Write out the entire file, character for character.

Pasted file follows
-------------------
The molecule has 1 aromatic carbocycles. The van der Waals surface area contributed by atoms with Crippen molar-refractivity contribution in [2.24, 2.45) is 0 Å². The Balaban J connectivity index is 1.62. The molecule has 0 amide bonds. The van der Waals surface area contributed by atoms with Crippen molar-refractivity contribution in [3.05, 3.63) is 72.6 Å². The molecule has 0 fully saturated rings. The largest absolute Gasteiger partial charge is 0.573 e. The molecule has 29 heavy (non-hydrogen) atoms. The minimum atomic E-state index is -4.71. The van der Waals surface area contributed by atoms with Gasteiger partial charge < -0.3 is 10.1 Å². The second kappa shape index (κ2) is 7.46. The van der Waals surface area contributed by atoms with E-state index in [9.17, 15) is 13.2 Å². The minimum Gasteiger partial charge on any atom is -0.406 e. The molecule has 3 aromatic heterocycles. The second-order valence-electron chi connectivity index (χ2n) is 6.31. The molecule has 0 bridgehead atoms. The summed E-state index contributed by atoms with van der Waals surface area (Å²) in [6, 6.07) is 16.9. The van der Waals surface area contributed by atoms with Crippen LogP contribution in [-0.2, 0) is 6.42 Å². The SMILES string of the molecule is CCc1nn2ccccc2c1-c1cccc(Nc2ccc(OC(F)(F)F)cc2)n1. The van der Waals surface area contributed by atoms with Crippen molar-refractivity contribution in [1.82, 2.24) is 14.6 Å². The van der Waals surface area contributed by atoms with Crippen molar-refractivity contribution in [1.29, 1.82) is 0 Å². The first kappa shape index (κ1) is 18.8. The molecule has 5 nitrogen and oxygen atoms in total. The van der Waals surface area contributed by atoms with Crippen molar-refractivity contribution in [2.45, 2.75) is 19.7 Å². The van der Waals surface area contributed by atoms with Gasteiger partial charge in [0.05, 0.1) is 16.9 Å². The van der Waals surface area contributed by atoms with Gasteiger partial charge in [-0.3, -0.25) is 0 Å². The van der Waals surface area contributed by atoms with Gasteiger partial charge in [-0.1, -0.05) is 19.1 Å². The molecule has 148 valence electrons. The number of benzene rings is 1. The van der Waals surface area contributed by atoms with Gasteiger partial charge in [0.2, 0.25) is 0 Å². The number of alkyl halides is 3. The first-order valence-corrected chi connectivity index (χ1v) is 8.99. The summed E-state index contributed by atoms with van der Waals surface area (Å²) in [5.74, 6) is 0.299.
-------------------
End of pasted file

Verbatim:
The molecule has 1 aromatic carbocycles. The van der Waals surface area contributed by atoms with Crippen molar-refractivity contribution in [2.24, 2.45) is 0 Å². The Balaban J connectivity index is 1.62. The molecule has 0 amide bonds. The van der Waals surface area contributed by atoms with Crippen molar-refractivity contribution in [3.05, 3.63) is 72.6 Å². The molecule has 0 fully saturated rings. The largest absolute Gasteiger partial charge is 0.573 e. The molecule has 29 heavy (non-hydrogen) atoms. The minimum atomic E-state index is -4.71. The van der Waals surface area contributed by atoms with Gasteiger partial charge < -0.3 is 10.1 Å². The second kappa shape index (κ2) is 7.46. The van der Waals surface area contributed by atoms with E-state index in [9.17, 15) is 13.2 Å². The minimum Gasteiger partial charge on any atom is -0.406 e. The molecule has 3 aromatic heterocycles. The second-order valence-electron chi connectivity index (χ2n) is 6.31. The molecule has 0 bridgehead atoms. The summed E-state index contributed by atoms with van der Waals surface area (Å²) in [6, 6.07) is 16.9. The van der Waals surface area contributed by atoms with Crippen LogP contribution in [-0.2, 0) is 6.42 Å². The SMILES string of the molecule is CCc1nn2ccccc2c1-c1cccc(Nc2ccc(OC(F)(F)F)cc2)n1. The van der Waals surface area contributed by atoms with Crippen molar-refractivity contribution in [1.82, 2.24) is 14.6 Å². The van der Waals surface area contributed by atoms with Crippen molar-refractivity contribution in [1.29, 1.82) is 0 Å². The first kappa shape index (κ1) is 18.8. The molecule has 5 nitrogen and oxygen atoms in total. The van der Waals surface area contributed by atoms with Crippen molar-refractivity contribution in [2.45, 2.75) is 19.7 Å². The van der Waals surface area contributed by atoms with Gasteiger partial charge in [0.05, 0.1) is 16.9 Å². The van der Waals surface area contributed by atoms with Gasteiger partial charge in [-0.3, -0.25) is 0 Å². The van der Waals surface area contributed by atoms with Gasteiger partial charge in [-0.1, -0.05) is 19.1 Å². The molecule has 148 valence electrons. The number of benzene rings is 1. The van der Waals surface area contributed by atoms with Gasteiger partial charge in [0.2, 0.25) is 0 Å². The number of alkyl halides is 3. The first-order valence-corrected chi connectivity index (χ1v) is 8.99. The summed E-state index contributed by atoms with van der Waals surface area (Å²) in [5.74, 6) is 0.299.